Report: The NFL’s Concussion Research Was Even Shoddier Than Anyone Thought

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Troy Aikman
Cowboys quarterback Troy Aikman after suffering a concussion in 1997.Photo: Andy Lyons/Allsport

In 1994, the NFL formed the Mild Traumatic Brain Injury Committee, which in 2003 published the first of 13 peer-reviewed papers in the journal Neurosurgery that played down the danger of hard hits to the head. The committee’s chairperson said that his group sought to produce “independent” and “meticulous” research, but many have since questioned the findings in those papers, even as the NFL stood by them, saying that brain injuries don’t cause long-term harm to its players. And now the New York Times finds that the data used in that research was “deeply flawed,” because it skipped over more than 100 diagnosed concussions from the period in question, and then calculated injury rates based on those incomplete data. Even though some teams had no concussions listed for years at a time, hundreds of their games were included in the calculations, thus making injuries seem much rarer than they actually were.

The paper says that at least 10 percent of head injuries diagnosed by team doctors were not included in the study. When asked about the missing cases, league officials acknowledged to the Times that “the clubs were not required to submit their data and not every club did.” In a statement, the league said that should have been made clearer, and that the missing cases weren’t part of an attempt “to alter or suppress the rate of concussions.”

But the committee’s statements had emphasized that the data set was complete at the time of publication. “It was understood that any player with a recognized symptom of head injury, no matter how minor, should be included in the study,” one paper said. The Times reports that in confidential peer-review documents, the committee wrote that “all N.F.L. teams participated” and that “all players were therefore part of this study.”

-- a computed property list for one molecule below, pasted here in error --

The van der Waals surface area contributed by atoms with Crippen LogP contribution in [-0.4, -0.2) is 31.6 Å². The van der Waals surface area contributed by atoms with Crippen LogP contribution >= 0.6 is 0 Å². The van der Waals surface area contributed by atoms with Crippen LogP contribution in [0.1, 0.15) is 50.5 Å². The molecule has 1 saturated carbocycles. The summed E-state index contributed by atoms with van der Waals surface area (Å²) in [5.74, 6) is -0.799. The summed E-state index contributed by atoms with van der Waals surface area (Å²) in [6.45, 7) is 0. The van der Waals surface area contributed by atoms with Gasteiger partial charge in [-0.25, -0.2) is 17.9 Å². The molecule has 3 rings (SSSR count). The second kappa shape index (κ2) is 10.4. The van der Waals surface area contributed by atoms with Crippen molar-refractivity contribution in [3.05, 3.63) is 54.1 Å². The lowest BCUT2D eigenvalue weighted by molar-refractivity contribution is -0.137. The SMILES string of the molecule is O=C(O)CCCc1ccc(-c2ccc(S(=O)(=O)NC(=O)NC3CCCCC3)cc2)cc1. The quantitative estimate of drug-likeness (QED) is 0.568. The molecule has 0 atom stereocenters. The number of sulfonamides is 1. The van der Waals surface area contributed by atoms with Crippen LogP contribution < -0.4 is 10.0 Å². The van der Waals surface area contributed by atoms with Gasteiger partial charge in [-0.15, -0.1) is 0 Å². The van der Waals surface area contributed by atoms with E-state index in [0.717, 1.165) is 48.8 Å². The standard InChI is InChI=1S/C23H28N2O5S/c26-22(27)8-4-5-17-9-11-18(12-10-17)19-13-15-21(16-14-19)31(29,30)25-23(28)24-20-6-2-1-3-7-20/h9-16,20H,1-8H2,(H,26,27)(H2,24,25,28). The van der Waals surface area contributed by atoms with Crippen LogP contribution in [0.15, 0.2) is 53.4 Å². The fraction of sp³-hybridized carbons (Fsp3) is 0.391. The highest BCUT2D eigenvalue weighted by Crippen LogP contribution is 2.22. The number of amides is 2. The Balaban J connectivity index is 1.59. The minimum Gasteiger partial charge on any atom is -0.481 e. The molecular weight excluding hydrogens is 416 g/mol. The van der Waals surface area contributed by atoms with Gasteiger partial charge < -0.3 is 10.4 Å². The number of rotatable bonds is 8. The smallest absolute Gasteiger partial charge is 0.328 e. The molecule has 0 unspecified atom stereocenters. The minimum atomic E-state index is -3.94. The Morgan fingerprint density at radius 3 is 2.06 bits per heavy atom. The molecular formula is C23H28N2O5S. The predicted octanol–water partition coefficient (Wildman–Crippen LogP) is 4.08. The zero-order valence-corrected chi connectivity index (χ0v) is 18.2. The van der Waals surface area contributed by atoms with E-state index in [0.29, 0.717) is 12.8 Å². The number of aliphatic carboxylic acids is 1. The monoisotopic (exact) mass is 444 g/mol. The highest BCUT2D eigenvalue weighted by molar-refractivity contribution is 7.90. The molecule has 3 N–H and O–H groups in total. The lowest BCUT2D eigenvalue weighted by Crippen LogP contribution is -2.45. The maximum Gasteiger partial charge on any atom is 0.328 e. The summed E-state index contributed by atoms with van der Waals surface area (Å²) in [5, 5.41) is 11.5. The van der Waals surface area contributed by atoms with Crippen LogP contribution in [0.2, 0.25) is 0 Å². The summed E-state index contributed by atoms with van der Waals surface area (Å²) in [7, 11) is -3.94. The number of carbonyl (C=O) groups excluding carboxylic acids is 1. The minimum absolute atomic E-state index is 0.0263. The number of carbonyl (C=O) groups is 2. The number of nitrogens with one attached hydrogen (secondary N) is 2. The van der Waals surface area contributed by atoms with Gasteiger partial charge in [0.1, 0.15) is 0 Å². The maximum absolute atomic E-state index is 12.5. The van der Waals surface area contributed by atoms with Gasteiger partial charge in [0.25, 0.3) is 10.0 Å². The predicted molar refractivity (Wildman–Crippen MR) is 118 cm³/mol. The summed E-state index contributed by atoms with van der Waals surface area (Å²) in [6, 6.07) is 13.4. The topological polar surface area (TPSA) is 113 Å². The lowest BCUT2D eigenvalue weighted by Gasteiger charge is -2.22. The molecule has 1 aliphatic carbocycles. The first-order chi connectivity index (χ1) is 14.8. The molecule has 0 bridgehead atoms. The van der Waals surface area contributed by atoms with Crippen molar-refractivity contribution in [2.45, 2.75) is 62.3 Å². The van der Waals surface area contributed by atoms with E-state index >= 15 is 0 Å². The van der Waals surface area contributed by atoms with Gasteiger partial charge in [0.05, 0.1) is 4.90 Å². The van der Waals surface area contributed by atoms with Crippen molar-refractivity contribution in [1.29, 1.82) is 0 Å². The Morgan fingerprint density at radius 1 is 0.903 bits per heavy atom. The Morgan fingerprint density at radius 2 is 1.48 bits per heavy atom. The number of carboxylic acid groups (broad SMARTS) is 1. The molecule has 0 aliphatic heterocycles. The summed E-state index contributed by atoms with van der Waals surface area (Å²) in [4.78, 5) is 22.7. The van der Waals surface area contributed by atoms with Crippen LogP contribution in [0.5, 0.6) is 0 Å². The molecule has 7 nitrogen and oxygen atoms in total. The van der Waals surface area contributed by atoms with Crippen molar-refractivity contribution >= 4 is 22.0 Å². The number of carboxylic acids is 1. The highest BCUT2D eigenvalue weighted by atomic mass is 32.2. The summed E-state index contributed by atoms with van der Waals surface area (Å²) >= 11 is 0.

The Times reports, however, that confidential data it has obtained contradicts those statements. The reporters found, for instance, that the Dallas Cowboys didn’t have a single concussion listed in the data. During that span, quarterback Troy Aikman alone was diagnosed with four concussions. Nor was he the only star whose injuries were left out: 49ers quarterback Steve Young had suffered at least two concussions, the latter of which occurred in a September 1999 game that was the last he’d ever play. The Times reports that most teams didn’t report all of their players’ concussions. (A Cowboys spokesperson said the team participated, and did not know why the team’s data did not appear in the studies.)

One member of the concussion committee, Dr. Joseph Waeckerle, told the Times that he was unaware of the omissions. He added, “If somebody made a human error or somebody assumed the data was absolutely correct and didn’t question it, well, we screwed up. If we found it wasn’t accurate and still used it, that’s not a screw-up; that’s a lie.”

The NFL and the committee have said the papers were vigorously reviewed and vetted, but the Times reports that “more than a dozen pages of anonymous back-and-forth between reviewers and the committee show some reviewers almost desperate to stop the papers’ publication while the authors brushed aside criticism.” Bill Barr, a neuropsychologist who once worked for the Jets and who in the past has criticized the committee’s work, told the paper that by leaving out such a significant chunk of data, “You’re not doing science here; you are putting forth some idea that you already have.”